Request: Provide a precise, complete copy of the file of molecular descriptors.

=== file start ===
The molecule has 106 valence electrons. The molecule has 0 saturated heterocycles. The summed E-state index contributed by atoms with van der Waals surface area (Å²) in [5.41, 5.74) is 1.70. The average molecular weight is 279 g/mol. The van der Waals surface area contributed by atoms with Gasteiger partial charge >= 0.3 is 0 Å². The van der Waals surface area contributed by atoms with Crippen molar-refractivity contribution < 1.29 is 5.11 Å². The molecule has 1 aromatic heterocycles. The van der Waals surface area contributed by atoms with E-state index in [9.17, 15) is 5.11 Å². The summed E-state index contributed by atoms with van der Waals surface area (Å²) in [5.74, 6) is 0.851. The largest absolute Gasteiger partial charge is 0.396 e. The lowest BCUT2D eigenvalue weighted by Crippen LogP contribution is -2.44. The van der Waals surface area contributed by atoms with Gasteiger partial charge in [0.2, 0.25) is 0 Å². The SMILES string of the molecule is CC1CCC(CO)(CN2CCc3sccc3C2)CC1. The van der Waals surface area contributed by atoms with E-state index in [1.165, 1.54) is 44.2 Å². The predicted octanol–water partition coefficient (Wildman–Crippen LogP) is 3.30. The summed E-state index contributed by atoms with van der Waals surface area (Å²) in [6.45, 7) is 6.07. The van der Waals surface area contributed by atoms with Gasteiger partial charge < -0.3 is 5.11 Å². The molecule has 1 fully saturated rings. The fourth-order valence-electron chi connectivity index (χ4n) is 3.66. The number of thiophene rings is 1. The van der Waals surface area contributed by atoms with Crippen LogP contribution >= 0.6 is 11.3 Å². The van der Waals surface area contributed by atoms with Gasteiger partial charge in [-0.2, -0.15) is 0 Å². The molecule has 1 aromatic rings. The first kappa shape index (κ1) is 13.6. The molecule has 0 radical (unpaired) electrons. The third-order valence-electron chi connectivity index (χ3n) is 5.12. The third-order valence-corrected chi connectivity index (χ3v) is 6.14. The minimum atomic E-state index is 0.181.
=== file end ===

The molecule has 106 valence electrons. The molecule has 0 saturated heterocycles. The summed E-state index contributed by atoms with van der Waals surface area (Å²) in [5.41, 5.74) is 1.70. The average molecular weight is 279 g/mol. The van der Waals surface area contributed by atoms with Gasteiger partial charge >= 0.3 is 0 Å². The van der Waals surface area contributed by atoms with Crippen molar-refractivity contribution < 1.29 is 5.11 Å². The molecule has 1 aromatic heterocycles. The van der Waals surface area contributed by atoms with E-state index in [9.17, 15) is 5.11 Å². The summed E-state index contributed by atoms with van der Waals surface area (Å²) in [5.74, 6) is 0.851. The largest absolute Gasteiger partial charge is 0.396 e. The lowest BCUT2D eigenvalue weighted by Crippen LogP contribution is -2.44. The van der Waals surface area contributed by atoms with Gasteiger partial charge in [0.2, 0.25) is 0 Å². The SMILES string of the molecule is CC1CCC(CO)(CN2CCc3sccc3C2)CC1. The van der Waals surface area contributed by atoms with E-state index in [1.165, 1.54) is 44.2 Å². The predicted octanol–water partition coefficient (Wildman–Crippen LogP) is 3.30. The summed E-state index contributed by atoms with van der Waals surface area (Å²) in [6.45, 7) is 6.07. The van der Waals surface area contributed by atoms with Gasteiger partial charge < -0.3 is 5.11 Å². The molecule has 1 fully saturated rings. The fourth-order valence-electron chi connectivity index (χ4n) is 3.66. The number of thiophene rings is 1. The van der Waals surface area contributed by atoms with Crippen LogP contribution >= 0.6 is 11.3 Å². The van der Waals surface area contributed by atoms with Gasteiger partial charge in [-0.2, -0.15) is 0 Å². The molecule has 1 aromatic rings. The first kappa shape index (κ1) is 13.6. The molecule has 0 radical (unpaired) electrons. The third-order valence-electron chi connectivity index (χ3n) is 5.12. The third-order valence-corrected chi connectivity index (χ3v) is 6.14. The minimum atomic E-state index is 0.181.